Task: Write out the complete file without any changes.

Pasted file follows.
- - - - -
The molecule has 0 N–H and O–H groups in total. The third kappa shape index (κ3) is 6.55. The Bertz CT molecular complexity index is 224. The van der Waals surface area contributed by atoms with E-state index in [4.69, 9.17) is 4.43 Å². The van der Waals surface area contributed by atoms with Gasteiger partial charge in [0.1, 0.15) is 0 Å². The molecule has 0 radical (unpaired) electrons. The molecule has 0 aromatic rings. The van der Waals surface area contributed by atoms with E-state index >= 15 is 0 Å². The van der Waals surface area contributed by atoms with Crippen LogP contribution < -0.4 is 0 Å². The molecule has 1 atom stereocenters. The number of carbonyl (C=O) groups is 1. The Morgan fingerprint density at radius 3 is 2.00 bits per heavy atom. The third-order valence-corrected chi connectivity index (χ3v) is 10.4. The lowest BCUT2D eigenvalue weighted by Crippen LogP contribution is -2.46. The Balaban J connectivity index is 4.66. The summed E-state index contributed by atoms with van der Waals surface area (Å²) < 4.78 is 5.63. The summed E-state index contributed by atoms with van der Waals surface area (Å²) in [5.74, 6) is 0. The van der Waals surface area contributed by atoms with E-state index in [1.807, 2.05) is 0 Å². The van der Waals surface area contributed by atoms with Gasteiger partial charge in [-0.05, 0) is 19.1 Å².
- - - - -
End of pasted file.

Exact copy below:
The molecule has 0 N–H and O–H groups in total. The third kappa shape index (κ3) is 6.55. The Bertz CT molecular complexity index is 224. The van der Waals surface area contributed by atoms with E-state index in [4.69, 9.17) is 4.43 Å². The van der Waals surface area contributed by atoms with Gasteiger partial charge in [0.1, 0.15) is 0 Å². The molecule has 0 radical (unpaired) electrons. The molecule has 0 aromatic rings. The van der Waals surface area contributed by atoms with E-state index >= 15 is 0 Å². The van der Waals surface area contributed by atoms with Crippen LogP contribution < -0.4 is 0 Å². The molecule has 1 atom stereocenters. The number of carbonyl (C=O) groups is 1. The Morgan fingerprint density at radius 3 is 2.00 bits per heavy atom. The third-order valence-corrected chi connectivity index (χ3v) is 10.4. The lowest BCUT2D eigenvalue weighted by Crippen LogP contribution is -2.46. The Balaban J connectivity index is 4.66. The summed E-state index contributed by atoms with van der Waals surface area (Å²) < 4.78 is 5.63. The summed E-state index contributed by atoms with van der Waals surface area (Å²) in [5.74, 6) is 0. The van der Waals surface area contributed by atoms with E-state index in [1.807, 2.05) is 0 Å². The van der Waals surface area contributed by atoms with Gasteiger partial charge in [-0.05, 0) is 19.1 Å².